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Series GSE268149 Query DataSets for GSE268149
Status Public on May 29, 2024
Title Transcriptomic analyses of bacterial growth on fungal necromass reveals different microbial community niches during degradation
Organisms Serratia marcescens; Chitinophaga pinensis; Cellvibrio japonicus
Experiment type Expression profiling by high throughput sequencing
Summary Bacteria are major drivers of organic matter decomposition and play crucial roles in global nutrient cycling. Although the degradation of dead fungal biomass (necromass) is increasingly recognized as an important contributor to soil carbon (C) and nitrogen (N) cycling, the genes and metabolic pathways involved in necromass degradation are under characterized. In particular, how bacteria degrade necromass containing different quantities of melanin, which largely control rates of necromass decomposition in situ, is largely unknown. To address this gap, we conducted a multi-timepoint transcriptomic analysis using three Gram-negative, bacterial species grown on low or high melanin necromass of Hyaloscypha bicolor. The bacterial species, Cellvibrio japonicus, Chitinophaga pinensis, and Serratia marcescens, belong to genera known to degrade necromass in situ. We found that while bacterial growth was consistently higher on low than high melanin necromass, the CAZyme-encoding gene expression response of the three species was similar between the two necromass types. Interestingly, this trend was not shared for genes encoding nitrogen utilization, which varied in C. pinensis and S. marcescens during growth on high versus low melanin necromass. Additionally, this study tested the metabolic capabilities of these bacterial species to grow on a diversity of C and N sources and found that the three bacteria have substantially different abilities to utilize carbon and nitrogen compounds. Collectively, our data suggests that as necromass changes chemically over the course of degradation, certain bacterial species are favored based on their differential metabolic capacities.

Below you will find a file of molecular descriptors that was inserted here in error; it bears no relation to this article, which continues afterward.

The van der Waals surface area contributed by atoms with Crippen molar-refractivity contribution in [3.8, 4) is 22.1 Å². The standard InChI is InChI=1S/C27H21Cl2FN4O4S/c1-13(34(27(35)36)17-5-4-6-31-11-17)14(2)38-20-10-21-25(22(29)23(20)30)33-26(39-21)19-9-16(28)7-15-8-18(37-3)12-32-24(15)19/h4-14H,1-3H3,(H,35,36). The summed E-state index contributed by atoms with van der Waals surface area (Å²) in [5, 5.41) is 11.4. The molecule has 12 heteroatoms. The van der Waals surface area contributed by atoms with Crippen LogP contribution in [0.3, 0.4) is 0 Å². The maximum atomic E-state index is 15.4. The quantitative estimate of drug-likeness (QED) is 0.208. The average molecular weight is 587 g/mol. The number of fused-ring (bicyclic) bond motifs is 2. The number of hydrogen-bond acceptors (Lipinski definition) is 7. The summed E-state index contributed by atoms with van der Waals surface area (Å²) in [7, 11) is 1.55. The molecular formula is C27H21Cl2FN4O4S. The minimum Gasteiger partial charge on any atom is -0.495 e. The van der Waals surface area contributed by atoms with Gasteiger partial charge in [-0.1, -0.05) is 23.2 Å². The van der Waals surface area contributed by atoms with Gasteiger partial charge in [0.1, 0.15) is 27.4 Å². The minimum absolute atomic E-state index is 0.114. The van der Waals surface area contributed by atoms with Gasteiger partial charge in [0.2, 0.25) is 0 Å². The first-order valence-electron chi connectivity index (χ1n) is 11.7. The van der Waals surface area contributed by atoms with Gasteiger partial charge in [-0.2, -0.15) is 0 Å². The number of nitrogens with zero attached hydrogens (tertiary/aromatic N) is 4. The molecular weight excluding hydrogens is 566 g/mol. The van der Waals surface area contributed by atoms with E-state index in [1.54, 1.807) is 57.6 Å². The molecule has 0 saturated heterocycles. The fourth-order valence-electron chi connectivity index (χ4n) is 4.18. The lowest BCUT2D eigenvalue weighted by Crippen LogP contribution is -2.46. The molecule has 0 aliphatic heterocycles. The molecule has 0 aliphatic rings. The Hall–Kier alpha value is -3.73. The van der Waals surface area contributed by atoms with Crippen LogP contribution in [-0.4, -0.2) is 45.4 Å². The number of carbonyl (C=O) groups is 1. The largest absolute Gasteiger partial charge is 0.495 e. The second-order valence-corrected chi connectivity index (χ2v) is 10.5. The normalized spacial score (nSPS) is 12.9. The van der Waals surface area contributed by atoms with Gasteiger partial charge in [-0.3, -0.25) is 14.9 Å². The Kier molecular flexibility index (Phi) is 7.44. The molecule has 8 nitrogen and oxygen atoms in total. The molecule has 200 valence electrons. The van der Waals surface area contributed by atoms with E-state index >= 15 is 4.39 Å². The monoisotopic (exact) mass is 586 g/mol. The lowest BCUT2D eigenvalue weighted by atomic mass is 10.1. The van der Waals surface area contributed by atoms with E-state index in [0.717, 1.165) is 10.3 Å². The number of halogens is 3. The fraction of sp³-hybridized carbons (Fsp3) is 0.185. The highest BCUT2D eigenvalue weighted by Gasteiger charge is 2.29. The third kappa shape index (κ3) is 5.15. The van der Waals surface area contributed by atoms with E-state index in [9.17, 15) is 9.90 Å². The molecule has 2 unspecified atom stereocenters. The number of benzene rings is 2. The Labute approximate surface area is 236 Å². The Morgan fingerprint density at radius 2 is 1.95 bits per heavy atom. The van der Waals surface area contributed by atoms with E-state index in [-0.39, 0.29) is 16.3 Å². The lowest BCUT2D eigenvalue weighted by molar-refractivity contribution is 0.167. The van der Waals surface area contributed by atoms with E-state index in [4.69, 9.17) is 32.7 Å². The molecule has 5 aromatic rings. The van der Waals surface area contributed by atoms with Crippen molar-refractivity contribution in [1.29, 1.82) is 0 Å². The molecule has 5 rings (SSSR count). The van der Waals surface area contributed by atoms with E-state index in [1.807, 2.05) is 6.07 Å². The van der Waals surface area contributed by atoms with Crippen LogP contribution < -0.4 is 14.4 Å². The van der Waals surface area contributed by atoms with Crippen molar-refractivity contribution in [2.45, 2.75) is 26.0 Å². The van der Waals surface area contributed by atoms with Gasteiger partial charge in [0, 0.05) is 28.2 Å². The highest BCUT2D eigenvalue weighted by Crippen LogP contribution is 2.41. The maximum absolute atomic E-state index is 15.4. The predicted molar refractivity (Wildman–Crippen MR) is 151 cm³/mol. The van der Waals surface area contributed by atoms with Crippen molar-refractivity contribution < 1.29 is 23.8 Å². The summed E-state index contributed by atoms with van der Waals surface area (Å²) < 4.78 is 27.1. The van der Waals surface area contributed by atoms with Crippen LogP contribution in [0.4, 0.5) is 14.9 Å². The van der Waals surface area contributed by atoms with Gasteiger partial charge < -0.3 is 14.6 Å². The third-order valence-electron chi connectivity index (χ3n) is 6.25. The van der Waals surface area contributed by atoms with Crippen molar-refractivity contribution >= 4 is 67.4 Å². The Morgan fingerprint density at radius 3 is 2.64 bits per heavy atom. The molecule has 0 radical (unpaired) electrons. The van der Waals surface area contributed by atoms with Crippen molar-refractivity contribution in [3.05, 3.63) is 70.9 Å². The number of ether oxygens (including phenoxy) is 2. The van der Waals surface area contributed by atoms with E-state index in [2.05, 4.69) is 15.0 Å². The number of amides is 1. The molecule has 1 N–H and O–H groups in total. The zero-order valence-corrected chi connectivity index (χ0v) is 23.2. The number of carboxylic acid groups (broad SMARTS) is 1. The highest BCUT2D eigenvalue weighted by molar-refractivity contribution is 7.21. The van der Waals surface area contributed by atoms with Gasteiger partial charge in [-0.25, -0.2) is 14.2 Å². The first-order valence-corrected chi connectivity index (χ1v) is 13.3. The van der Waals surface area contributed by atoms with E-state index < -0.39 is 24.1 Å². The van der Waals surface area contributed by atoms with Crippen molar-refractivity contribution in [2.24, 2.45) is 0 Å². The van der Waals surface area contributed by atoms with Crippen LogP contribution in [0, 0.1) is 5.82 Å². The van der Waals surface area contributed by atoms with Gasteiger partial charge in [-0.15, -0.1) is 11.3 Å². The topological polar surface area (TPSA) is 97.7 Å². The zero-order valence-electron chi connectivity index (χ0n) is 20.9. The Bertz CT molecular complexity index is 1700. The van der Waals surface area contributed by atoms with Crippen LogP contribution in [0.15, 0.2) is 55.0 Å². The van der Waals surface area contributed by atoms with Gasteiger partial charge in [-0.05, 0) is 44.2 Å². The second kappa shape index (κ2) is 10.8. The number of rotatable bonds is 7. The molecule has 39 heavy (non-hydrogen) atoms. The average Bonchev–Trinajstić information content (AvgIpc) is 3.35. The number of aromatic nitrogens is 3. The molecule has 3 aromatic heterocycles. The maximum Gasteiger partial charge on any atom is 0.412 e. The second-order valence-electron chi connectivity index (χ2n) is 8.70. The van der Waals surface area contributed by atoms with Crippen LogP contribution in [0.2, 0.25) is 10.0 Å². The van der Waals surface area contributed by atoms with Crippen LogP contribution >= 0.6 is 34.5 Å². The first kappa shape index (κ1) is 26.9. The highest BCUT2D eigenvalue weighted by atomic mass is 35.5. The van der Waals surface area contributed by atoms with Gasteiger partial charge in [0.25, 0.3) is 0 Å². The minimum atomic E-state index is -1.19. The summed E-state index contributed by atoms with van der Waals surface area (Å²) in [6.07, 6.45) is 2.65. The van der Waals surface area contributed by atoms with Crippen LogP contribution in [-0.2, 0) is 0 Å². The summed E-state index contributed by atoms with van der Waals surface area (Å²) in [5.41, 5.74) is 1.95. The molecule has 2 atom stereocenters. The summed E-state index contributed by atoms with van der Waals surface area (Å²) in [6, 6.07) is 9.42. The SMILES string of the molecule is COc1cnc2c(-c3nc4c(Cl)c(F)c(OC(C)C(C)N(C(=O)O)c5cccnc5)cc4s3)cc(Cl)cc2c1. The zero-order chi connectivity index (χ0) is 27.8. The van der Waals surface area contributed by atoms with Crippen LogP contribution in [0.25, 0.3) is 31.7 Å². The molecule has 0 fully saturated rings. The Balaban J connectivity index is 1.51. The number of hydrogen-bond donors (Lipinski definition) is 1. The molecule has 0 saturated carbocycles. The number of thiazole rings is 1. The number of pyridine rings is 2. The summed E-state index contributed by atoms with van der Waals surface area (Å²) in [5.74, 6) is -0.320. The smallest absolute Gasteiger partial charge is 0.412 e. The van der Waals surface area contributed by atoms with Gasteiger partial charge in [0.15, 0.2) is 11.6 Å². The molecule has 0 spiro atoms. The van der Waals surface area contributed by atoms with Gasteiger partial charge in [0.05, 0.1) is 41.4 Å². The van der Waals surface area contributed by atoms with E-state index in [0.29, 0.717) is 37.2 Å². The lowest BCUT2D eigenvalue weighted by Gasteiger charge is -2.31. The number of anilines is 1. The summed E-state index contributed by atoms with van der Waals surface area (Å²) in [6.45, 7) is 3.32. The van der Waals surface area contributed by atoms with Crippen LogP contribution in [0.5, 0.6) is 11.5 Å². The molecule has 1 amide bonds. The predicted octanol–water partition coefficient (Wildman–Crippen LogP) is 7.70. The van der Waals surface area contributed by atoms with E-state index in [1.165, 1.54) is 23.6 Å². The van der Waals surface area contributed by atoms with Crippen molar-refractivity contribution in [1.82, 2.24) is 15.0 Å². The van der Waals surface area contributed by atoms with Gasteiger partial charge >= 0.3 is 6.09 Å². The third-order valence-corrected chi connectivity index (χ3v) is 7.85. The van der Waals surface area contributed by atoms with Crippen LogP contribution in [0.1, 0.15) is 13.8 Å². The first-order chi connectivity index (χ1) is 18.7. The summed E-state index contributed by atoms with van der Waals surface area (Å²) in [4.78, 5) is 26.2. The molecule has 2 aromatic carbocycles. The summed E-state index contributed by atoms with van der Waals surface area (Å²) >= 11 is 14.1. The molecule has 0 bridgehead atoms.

Overall design Bacterial cell pellets were collected during exponential growth or stationary phase in biolgical triplicate during the degradation of high or low melanin fungal necromass. Reference conditon was growth using glucose as sole carbon source.
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Submission date May 22, 2024
Last update date May 29, 2024
Contact name Jeffrey G. Gardner
Organization name University of Maryland - Baltimore County
Department Department of Biological Sciences
Street address 1000 Hilltop Circle
City Baltimore
State/province MD
ZIP/Postal code 21250
Country USA
Platforms (3)
GPL34518 Illumina HiSeq 1000 (Cellvibrio japonicus)
GPL34519 Illumina HiSeq 1000 (Chitinophaga pinensis)
GPL34520 Illumina HiSeq 1000 (Serratia marcescens)
Samples (48)
GSM8286399 Cj_NecHi_Log_Rep1
GSM8286400 Cj_NecHi_Log_Rep2
GSM8286401 Cj_NecHi_Log_Rep3
BioProject PRJNA1114768

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Supplementary file Size Download File type/resource
GSE268149_Cj_NecHi_TPM.csv.gz 94.4 Kb (ftp)(http) CSV
GSE268149_Cj_NecLo_TPM.csv.gz 95.4 Kb (ftp)(http) CSV
GSE268149_Cp_Glc_TPM.csv.gz 173.5 Kb (ftp)(http) CSV
GSE268149_Cp_NecHi_TPM.csv.gz 168.9 Kb (ftp)(http) CSV
GSE268149_Cp_NecLo_TPM.csv.gz 166.4 Kb (ftp)(http) CSV
GSE268149_Necromass_DEG.xlsx 1.2 Mb (ftp)(http) XLSX
GSE268149_Sm_Glc_TPM.csv.gz 184.1 Kb (ftp)(http) CSV
GSE268149_Sm_NecHi_TPM.csv.gz 119.3 Kb (ftp)(http) CSV
GSE268149_Sm_NecLo_TPM.csv.gz 118.9 Kb (ftp)(http) CSV
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